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HMRC internal manual

Capital Gains Manual

Non-UK domiciled beneficiaries - remittance basis


A non-UK domiciled taxpayer may claim the remittance basis or may be entitled to the remittance basis without making a claim. In that case they will not be charged to Capital Gains Tax on foreign chargeable gains until those gains are remitted to the UK. Foreign chargeable gains are gains which accrue on the disposal of assets outside the UK. See CG25300+.

If a TCGA/S87 gain accrues to a remittance basis user TCGA/S87B provides the section 87 gain is a foreign chargeable gain. This applies even if the gains which make up the trustees’ section 2(2) amount accrue on the disposal of assets situated in the UK.

Treating section 87 gains which accrue to remittance basis users as a foreign chargeable gain allows the remittance basis to apply to those gains. That means the gain is not chargeable until it is remitted to the UK. Also any unremitted section 87 gains are included in the total of the beneficiary’s unremitted foreign income and gains for the purposes of section 809D ITA 2007. See RDRM32135. Section 809D ITA 2007 applies the remittance basis without a claim for any year in which the beneficiary’s unremitted income and gains are below £2000.

Remittance basis applies to beneficiary’s s87 gain not trustees’ section 2(2) amount

The remittance basis applies to the section 87 gain not the gain that created the section 2(2) amount. For example, trustees dispose of an asset held outside the UK creating a section 2(2) amount. In the same year they make a capital payment outside the UK to a non-domiciled beneficiary. The capital payment is matched against the section 2(2) amount. A section 87 gain accrues to the beneficiary who has claimed the remittance basis for that year. The trustees apply the proceeds of the disposal in buying investments in the UK. This remittance of the gain which created the section 2(2) amount is not treated as a remittance of the section 87 gain by the beneficiary.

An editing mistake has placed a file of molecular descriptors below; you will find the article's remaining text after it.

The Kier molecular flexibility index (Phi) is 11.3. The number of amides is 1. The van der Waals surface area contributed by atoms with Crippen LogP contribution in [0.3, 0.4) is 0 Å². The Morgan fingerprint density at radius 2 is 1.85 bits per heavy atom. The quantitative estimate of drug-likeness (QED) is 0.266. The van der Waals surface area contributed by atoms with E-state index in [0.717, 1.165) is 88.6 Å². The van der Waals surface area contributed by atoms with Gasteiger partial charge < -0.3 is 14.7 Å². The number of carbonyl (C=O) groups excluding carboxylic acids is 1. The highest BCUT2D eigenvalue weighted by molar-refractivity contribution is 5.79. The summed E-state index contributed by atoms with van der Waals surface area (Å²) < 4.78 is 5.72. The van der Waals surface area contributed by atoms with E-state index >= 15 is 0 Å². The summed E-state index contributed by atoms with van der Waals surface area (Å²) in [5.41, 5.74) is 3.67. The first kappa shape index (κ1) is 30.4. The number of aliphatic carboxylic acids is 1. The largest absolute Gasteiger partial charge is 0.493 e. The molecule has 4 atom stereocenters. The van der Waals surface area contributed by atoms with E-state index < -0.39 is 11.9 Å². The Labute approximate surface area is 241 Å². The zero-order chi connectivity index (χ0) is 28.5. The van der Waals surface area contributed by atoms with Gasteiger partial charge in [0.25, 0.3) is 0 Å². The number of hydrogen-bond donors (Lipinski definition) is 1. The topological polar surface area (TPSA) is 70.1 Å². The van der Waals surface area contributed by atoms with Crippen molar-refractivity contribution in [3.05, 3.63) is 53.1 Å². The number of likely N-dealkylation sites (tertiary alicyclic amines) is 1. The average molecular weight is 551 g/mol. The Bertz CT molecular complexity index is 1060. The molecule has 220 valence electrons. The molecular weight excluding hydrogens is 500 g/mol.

Annual exempt amount

If the beneficiary claims the remittance basis they will not have an annual exempt amount for that year, TCGA92/S3(1A). If they also make an election under TCGA92/S16ZA to use their foreign losses the annual exempt amount cannot be set against their foreign chargeable gains when those gains are remitted to the UK, TCGA92/S16ZB(3) and (4). This applies even if the taxpayer does not claim the remittance in that later year.

If the beneficiary hasn’t made the election and doesn’t claimed the remittance basis for the year in which the gain is remitted to the UK they will have their annual exempt amount for that year. This can be set against the section 87 gain.

Ordinary residence 2008-09 to 2012-13

For the years 2008-09 to 2012-13 an individual who was UK domiciled but not ordinarily resident in the UK was also entitled to the remittance basis. These individuals have always been liable to pay Capital Gains Tax on section 87 gains. Section 87B(1)(c) preserved this by restricting the application of section 87B to cases in which the individual was not domiciled. FA 2013 repealed most references to ordinary residence so that now only individuals who are not UK domiciled can claim the remittance basis and section 87B(1)(c) has been repealed.